Get ready for Tinted Finacea

A recently surfaced patent assigned to Intendis suggests that we might soon see a Tinted Finacea reach the market.

According to the patent application, a tinted formulation of Finacea had improved anti-inflammatory effects compared to regular Finacea – “Surprisingly, it was found that there was a further marked reduction in cytokine release in the cultures treated with azelaic acid and titanium dioxide-coated potassium aluminium silicate 3%”.

As a related note, we know from research from Dr. Gallo’s group that the active ingredient in Finacea, azelaic acid can decrease the expression of 2 substances thought to be important in rosacea – kallikrein 5 (KLK5) and cathelicidin.

Are You Excited?

I can’t say that the thought of a Tinted Finacea is terribly exciting. Personally I rely on a tinted sunscreen for coloring and would normally expect active topicals to just deliver their therapy and that is that. Also the amount of tint would need to exactly match the amount you need for coloring, whilst matching the optimal amount for the active ingredient too. Would a tint encourage you to apply too much or too little I wonder?

Given that the addition of particular pigments might increase the effectiveness of a particular treatment does make me reconsider my stance though.

Perhaps we might see a Tinted Metrogel one day too.

Would consider switching to Finacea if it was tinted ? Would it enhance your use of Finacea if it was providing you a tint?

Azelaic acid-comprising formulation with added pigment

The present patent application relates to an azelaic acid-comprising pharmaceutical composition, preferably an azelaic acid-comprising gel, with added pigment, which composition can be used, inter alia, for treating rosacea and acne, and also to a process for its preparation.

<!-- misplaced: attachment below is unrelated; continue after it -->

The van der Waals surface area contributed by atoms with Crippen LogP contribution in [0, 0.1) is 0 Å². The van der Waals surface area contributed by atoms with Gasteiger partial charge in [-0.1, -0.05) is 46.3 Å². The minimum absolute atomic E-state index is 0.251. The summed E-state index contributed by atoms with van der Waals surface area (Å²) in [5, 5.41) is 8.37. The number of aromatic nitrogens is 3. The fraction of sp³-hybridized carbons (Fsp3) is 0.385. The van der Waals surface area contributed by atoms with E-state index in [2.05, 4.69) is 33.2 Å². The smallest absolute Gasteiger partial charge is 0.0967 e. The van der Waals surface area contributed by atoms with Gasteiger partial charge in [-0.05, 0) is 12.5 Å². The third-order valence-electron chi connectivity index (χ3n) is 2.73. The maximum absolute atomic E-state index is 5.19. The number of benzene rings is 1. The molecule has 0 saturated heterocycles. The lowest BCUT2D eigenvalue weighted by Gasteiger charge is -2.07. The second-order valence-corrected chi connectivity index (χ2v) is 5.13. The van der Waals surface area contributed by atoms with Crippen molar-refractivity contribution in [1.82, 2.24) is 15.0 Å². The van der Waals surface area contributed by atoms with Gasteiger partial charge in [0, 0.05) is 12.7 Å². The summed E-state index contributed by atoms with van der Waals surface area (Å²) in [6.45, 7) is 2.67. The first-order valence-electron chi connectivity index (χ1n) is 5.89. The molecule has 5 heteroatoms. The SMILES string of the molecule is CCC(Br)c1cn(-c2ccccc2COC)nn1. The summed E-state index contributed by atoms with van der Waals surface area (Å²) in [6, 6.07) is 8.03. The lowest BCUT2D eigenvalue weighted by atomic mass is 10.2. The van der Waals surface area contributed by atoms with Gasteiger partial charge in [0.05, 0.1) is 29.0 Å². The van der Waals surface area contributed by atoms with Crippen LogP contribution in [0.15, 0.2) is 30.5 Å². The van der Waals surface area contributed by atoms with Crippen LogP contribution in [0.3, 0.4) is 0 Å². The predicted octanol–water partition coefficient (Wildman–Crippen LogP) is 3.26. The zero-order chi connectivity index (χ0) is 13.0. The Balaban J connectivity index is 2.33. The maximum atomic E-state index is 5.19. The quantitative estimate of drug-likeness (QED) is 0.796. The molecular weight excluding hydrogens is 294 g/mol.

Agent: Intendis Gmbh – Berlin, DE

Filed: May 26, 2011

USPTO Applicaton #: #20120027862 – Class: 424490 (USPTO)

It is known that topical formulations comprising azelaic acid can be used for treating certain dermatological disorders, for example rosacea and acne.

These products can be present in various pharmaceutical forms, for example as cream, gel, lotion or foam. In some of the preparations of the prior art, use is also made of azelaic acid derivatives, for example dialkyl esters. In addition, some of the compositions also comprise other pharmaceutically active substances such as, for example, metronidazole (WO 2004/108143) or retinoids (WO 2007/082780).

However, it is most unclear whether there are any interactions between the therapy with azelaic acid-comprising formulations and these cosmetics. Dermatologists can not exclude that such cosmetics may have an unfavourable effect on the course of the therapy.

There is therefore a need to provide novel azelaic acid-comprising compositions which allow a therapy of rosacea and acne and at the same time solve the individual cosmetic problems, without having an unfavourable effect on the course of the therapy.

Accordingly, it is an object of the present invention to provide stable azelaic acid-comprising formulations, in particular with proven active compound concentrations, for example from 10 to 25% by weight of azelaic acid, in particular 15% by weight or else 20% by weight, of azelaic acid, for the therapy of rosacea and acne, and at the same time to solve the individual cosmetic problems without any unfavourable effect on the course of the therapy. In particular, relatively large amounts of pigment, which may affect stability, activity or else the compatibility of the overall formulation, should be avoided.

It has now been found that the addition of inorganic pigments to azelaic acid-comprising formulations resolves the problems described at the outset. Surprisingly, the combinations of azelaic acid and interference pigment showed improved antiinflammatory action compared to pure azelaic acid.

Furthermore, it has been found that stable pigment-comprising azelaic acid formulations can be prepared by a certain process. Here, the order of the process steps is important. In the process according to the invention, particular care has to be taken to avoid any rise in temperature during or after the addition.

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About the Author: David Pascoe started the Rosacea Support Group in October 1998. .

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